Nitrogen deposition accelerates soil carbon sequestration in tropical forests

Xiankai Lu, Peter M. Vitousek, Qinggong Mao, Frank S. Gilliam, Yiqi Luo, Benjamin L. Turner, Guoyi Zhou, Jiangming Mo

Research output: Contribution to journalArticlepeer-review

17 Scopus citations

Abstract

Terrestrial ecosystem carbon (C) sequestration plays an important role in ameliorating global climate change. While tropical forests exert a disproportionately large influence on global C cycling, there remains an open question on changes in below-ground soil C stocks with global increases in nitrogen (N) deposition, because N supply often does not constrain the growth of tropical forests. We quantified soil C sequestration through more than a decade of continuous N addition experiment in an N-rich primary tropical forest. Results showed that long-term N additions increased soil C stocks by 7 to 21%, mainly arising from decreased C output fluxes and physical protection mechanisms without changes in the chemical composition of organic matter. A meta-analysis further verified that soil C sequestration induced by excess N inputs is a general phenomenon in tropical forests. Notably, soil N sequestration can keep pace with soil C, based on consistent C/N ratios under N additions. These findings provide empirical evidence that below-ground C sequestration can be stimulated in mature tropical forests under excess N deposition, which has important implications for predicting future terrestrial sinks for both elevated anthropogenic CO2 and N deposition. We further developed a conceptual model hypothesis depicting how soil C sequestration happens under chronic N deposition in N-limited and N-rich ecosystems, suggesting a direction to incorporate N deposition and N cycling into terrestrial C cycle models to improve the predictability on C sink strength as enhanced N deposition spreads from temperate into tropical systems.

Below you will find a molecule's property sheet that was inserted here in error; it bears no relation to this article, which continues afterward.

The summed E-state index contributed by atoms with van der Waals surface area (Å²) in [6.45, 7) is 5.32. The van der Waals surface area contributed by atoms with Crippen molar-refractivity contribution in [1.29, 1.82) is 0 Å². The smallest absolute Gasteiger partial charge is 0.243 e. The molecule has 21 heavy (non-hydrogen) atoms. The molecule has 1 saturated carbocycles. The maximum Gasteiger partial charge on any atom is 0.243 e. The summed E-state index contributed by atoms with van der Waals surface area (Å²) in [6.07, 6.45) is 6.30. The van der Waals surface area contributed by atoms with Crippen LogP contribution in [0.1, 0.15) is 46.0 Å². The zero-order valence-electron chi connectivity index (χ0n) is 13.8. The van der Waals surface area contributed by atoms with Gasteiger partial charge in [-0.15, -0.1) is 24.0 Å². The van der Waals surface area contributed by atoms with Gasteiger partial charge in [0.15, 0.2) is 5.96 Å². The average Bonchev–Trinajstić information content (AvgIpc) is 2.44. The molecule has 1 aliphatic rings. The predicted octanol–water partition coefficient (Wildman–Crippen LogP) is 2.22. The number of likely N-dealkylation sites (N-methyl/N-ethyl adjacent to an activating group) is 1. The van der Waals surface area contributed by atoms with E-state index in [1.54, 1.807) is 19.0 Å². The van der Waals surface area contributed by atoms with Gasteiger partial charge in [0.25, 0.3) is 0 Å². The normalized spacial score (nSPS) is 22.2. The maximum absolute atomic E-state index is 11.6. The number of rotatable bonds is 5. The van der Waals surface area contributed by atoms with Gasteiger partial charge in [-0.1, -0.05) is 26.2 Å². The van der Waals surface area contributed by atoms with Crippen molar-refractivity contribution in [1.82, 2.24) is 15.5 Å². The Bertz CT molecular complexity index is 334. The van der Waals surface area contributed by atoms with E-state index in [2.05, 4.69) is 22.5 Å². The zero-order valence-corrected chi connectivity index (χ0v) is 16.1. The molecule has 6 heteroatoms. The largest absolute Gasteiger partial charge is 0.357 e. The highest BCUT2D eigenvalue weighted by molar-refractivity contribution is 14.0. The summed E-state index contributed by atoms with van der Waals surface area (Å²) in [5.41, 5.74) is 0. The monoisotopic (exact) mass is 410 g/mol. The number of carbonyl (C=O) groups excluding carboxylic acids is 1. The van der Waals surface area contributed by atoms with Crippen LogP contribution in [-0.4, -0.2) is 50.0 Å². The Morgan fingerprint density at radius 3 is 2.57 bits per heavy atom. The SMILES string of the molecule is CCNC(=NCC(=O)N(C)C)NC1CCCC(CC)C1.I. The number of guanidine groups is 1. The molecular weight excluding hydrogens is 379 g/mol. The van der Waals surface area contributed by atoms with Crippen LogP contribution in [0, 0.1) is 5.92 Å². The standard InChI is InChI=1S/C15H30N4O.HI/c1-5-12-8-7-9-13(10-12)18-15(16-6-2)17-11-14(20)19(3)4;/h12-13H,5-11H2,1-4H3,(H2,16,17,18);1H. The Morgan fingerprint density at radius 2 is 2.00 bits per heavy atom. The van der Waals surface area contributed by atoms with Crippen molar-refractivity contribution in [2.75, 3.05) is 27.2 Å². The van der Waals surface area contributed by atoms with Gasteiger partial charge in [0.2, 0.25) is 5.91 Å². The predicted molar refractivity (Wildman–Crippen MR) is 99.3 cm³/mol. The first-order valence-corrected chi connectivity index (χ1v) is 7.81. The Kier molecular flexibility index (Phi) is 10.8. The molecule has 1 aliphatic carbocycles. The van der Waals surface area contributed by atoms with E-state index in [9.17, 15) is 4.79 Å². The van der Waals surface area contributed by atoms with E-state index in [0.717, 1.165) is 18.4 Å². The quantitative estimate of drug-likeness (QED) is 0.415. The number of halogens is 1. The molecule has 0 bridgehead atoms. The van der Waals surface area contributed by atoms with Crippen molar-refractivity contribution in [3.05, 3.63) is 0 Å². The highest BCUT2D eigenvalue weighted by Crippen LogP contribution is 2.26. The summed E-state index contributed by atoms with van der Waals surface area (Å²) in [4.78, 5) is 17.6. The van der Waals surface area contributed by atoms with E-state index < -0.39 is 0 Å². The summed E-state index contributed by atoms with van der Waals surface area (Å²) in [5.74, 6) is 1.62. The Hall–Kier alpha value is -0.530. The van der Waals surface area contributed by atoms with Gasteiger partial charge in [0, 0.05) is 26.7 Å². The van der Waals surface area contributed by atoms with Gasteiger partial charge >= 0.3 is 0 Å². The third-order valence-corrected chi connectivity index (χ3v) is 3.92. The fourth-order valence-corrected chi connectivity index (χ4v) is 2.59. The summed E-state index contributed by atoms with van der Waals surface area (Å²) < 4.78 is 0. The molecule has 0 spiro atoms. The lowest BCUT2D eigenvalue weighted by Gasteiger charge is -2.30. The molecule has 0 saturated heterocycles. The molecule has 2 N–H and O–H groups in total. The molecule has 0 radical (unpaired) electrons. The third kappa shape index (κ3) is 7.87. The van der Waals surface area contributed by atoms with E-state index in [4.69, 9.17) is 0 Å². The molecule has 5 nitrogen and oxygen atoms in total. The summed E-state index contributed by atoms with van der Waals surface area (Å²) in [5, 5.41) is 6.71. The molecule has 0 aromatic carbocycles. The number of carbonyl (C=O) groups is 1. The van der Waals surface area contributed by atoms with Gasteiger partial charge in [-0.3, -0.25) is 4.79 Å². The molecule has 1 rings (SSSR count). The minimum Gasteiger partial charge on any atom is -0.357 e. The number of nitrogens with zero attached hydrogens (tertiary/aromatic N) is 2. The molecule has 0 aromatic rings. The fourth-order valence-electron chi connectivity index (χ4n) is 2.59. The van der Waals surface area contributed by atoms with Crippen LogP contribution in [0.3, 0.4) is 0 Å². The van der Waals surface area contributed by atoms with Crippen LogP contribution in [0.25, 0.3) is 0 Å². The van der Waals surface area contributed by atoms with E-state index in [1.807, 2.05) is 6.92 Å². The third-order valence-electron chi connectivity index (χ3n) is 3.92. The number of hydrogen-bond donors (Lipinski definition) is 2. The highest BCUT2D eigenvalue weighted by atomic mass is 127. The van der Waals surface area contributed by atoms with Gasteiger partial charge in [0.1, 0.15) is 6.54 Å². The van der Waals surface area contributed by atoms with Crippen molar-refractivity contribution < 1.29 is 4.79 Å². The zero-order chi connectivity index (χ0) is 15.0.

Original languageEnglish (US)
Article numbere2020790118
JournalProceedings of the National Academy of Sciences of the United States of America
Volume118
Issue number16
DOIs
StatePublished - Apr 20 2021

Keywords

  • Atmospheric nitrogen deposition
  • Below-ground carbon sequestration
  • Global changes
  • Nitrogen biogeochemistry
  • Soil carbon storage

ASJC Scopus subject areas

  • General

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